A lot of people are asking what time they need to get in line for panels. Here's my most honest answer: I don't know. It's very hard to predict these things.
For instance, for years Hall H had a line days before the Con. But once Twilight went away, so did that trend; last year, the line for Thursday was quite minimal until Thursday dawn.
You can read my tips on lines from last year. Most importantly, if you're new, realize you'll have to wait in line to get your badge, which eliminates the possibility of getting in line early for the big rooms that day. (This is a bitter reality for people with one single day badge, which is why I wish CCI would let everyone pick up their badges in advance at satellite locations.) Also, always ask what line you're standing in unless it's supremely obvious. It's easier than you think to spend an hour in the wrong line.
Also - decide in advance if it's really worth it to spend hours and hours in line, then more hours sitting through panels that bore you stiff, to see a 50 minute panel of your favorite show. (Often from the back of the room, where you watch it on a screen.) A lot of times the panel goes like this - the moderator warms up the crowd for a bit, the stars emerge, they give a few semi-canned responses and banter with each other, then there's some footage, then Q&A in which the stars answer 1 or 2 questions each. And then it's over. Inevitably a shaky recording of the panel shows up on YouTube (or you can see it in the replay room) and then the footage is released to the public. In the meantime, you've missed out on a ton of other panels, and you're often too tired and hungry to do anything but eat a meal and collapse.
Only you know how zealous you are about seeing your dream panel and only you can calculate if it's worth it. I'm a cynical attendee who's been going since 2001 and I'm mostly over it. But I know some of you live for your big room experiences and will put up with any wait imaginable.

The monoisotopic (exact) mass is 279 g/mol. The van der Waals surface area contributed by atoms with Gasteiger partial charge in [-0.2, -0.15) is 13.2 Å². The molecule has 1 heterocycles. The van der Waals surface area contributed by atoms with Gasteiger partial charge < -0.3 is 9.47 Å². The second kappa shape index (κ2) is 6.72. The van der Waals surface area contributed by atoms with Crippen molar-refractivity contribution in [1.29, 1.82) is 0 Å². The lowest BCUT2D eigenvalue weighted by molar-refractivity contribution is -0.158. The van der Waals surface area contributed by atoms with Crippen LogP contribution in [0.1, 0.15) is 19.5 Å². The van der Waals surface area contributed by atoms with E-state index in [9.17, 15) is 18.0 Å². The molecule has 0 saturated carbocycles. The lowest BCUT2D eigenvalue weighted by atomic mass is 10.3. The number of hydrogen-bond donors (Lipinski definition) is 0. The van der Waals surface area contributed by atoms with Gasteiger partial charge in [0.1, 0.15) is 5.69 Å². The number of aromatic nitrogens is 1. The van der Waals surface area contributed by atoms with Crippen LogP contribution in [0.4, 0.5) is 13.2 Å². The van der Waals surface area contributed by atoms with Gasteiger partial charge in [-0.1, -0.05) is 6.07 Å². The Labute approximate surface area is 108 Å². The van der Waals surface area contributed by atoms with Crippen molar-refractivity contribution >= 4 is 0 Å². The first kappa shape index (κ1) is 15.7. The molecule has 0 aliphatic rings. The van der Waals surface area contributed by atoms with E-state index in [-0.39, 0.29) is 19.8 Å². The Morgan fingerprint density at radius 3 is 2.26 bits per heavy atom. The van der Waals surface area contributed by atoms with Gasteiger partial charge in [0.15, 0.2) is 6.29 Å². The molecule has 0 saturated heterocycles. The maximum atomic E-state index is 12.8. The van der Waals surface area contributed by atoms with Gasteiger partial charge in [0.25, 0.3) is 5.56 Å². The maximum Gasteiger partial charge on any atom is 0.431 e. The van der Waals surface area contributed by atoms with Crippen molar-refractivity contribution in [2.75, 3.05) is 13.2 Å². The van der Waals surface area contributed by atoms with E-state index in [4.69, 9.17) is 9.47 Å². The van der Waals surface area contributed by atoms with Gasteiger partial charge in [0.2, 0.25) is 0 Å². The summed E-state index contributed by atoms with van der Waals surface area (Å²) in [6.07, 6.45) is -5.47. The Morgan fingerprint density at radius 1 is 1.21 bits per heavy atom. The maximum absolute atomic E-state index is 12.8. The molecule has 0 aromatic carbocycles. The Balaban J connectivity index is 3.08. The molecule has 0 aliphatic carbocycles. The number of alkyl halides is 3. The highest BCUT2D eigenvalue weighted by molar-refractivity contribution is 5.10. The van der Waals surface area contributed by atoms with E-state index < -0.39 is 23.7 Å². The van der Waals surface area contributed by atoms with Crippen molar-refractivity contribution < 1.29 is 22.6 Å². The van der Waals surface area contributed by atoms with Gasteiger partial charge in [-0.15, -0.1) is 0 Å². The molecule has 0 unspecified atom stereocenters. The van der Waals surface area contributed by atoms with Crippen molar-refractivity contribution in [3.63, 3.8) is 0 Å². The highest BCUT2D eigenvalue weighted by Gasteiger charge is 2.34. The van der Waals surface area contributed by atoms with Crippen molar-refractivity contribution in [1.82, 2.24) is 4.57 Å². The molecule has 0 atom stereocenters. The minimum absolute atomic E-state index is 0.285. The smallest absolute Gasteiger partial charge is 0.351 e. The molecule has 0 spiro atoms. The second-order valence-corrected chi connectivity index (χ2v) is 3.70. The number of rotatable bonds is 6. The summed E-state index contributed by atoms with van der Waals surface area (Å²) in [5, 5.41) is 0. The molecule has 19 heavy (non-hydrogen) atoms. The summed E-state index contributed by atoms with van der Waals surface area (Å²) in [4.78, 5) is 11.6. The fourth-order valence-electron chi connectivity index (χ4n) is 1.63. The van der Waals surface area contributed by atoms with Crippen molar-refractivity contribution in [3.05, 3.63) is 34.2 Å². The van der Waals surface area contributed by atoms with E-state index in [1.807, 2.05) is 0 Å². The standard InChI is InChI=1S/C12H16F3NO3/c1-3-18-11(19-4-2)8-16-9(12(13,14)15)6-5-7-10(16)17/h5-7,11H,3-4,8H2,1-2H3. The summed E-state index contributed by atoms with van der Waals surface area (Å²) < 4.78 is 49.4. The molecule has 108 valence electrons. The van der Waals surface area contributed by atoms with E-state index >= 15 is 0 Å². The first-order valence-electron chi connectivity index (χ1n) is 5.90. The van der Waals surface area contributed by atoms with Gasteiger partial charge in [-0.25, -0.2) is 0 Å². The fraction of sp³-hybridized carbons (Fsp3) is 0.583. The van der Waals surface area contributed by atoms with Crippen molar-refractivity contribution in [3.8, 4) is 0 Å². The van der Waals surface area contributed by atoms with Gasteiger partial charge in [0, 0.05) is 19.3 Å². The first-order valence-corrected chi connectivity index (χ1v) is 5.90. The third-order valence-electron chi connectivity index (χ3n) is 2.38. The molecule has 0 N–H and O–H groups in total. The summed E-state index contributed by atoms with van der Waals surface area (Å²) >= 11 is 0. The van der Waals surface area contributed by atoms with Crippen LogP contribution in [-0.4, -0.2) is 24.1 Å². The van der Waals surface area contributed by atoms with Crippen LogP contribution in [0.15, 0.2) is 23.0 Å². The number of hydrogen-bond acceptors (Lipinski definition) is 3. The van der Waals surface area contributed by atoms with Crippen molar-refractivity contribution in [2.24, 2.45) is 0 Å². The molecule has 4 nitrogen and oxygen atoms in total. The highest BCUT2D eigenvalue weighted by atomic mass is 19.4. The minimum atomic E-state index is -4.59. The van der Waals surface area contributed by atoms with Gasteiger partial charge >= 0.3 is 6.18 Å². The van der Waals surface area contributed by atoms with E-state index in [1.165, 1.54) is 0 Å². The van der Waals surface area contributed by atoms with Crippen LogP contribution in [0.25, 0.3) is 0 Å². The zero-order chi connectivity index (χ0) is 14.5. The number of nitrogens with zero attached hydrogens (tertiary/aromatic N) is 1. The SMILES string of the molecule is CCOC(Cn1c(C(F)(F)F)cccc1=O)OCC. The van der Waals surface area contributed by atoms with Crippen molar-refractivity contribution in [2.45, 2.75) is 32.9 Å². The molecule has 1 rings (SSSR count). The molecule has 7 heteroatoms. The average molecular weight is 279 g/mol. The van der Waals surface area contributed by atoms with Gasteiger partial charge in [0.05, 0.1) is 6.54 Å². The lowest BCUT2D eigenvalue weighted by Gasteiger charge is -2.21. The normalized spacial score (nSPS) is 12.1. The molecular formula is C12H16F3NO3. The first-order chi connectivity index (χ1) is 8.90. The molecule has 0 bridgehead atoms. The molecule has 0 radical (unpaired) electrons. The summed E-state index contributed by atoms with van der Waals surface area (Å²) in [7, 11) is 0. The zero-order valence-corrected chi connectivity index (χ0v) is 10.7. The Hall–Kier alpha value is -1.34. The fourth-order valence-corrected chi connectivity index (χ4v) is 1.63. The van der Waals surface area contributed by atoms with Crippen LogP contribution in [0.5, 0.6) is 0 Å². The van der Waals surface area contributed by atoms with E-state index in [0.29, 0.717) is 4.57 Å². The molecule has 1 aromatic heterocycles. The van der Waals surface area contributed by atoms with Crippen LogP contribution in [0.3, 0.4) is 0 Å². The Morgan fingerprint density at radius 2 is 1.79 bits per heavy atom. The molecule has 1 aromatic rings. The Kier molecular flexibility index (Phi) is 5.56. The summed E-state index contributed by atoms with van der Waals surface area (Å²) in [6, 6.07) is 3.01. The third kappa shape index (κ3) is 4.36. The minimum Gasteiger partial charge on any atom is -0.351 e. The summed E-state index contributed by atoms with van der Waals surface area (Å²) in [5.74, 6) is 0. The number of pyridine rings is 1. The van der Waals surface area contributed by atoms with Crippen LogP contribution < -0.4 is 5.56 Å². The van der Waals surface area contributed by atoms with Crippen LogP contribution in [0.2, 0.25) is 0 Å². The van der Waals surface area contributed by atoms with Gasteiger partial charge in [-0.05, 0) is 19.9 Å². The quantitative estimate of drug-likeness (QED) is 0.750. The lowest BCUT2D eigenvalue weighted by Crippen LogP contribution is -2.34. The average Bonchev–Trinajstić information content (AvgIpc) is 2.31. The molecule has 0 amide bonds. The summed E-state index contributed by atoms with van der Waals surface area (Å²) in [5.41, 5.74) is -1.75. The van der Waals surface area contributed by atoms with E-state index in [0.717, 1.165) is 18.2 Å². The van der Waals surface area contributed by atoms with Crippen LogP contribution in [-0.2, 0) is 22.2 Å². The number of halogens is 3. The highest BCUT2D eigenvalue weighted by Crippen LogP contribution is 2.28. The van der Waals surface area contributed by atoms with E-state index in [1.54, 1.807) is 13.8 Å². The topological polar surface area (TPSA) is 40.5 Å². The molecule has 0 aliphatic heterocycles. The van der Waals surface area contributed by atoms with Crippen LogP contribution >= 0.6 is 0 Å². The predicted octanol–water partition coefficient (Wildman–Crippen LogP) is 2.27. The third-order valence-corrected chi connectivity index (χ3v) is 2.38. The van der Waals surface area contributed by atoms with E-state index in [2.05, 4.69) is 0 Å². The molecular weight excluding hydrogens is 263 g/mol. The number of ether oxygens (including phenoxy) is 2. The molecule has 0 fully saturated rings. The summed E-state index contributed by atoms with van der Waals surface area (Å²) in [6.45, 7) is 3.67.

Hall H, Ballroom 20 and Indigo Ballroom
I know most of you are focused on Hall H and Ballroom 20. My estimation is that Thursday's Hall H line won't be that brutal (of course, my "not that brutal" could be your "horrible") and there will be a decent flow in and out of the room. Even though I abandoned all Hall H doings years ago, I may even try to get into Penny Dreadful Thursday. For Friday and Saturday, I think Hall H will have overnight lines and that a sizeable number of attendees will stay in the rooms all day. Sunday I think will have a line post-midnight but not as bad as Friday/Saturday. Hopefully the new color-coded sections will help discourage people from wasting fruitless hours in line.
Ballroom 20 is harder to predict. Often there will be a rush of people in the dead of the night who camp for it, then the first batch gets it and afterward it becomes hit or miss, where even a 90 minute wait can get you in. The most major exception to this is True Blood. The line for this is just appalling. A few years ago, there was a line where over 12,000 people waited, many overnight, and only 5K got into the room. Since then I think it's slightly better in that a lot of people have just given up on the idea and still others are just sick of the show. But will there still be a horrific line for it? Yes.
Indigo Ballroom is getting right up there in terms of attractiveness, so don't underestimate your line time here. Animation Friday is popular, John Barrowman, Felicia Day and the Nerdist panel will also pack them in. Just because it's technically offsite doesn't do much to reduce the line factor.
Other panels: my best advice is to keep an eye on the situation, if you're meandering around the convention center. Check in the morning, check 2 hours later, etc. I think most of us know when we're interested in a minor panel and when we're drawn to something extremely popular.
And on that note, don't hesitate to help out your fellow attendees. One thing that's helpful is posting line statuses on Twitter. If you see a line is getting really long, say so. It alerts people and helps them prioritize where they need to be. The reverse is also true; it's a bit galling when you get in line very early and then realize the people who slept in and showed up 4 hours later also got into the panel and claimed a good seat. So if a line doesn't seem too terrible, post that also. Experienced attendees will give markers when reporting where a line reaches to, rather than just saying something vague like "epic line" so do that if you can.
I know I'll still get emails asking for specific times to join a line. I wish I could be more helpful. But my best advice is to think in advance about how much time you're willing to devote, then monitor the situation the day of. Good luck.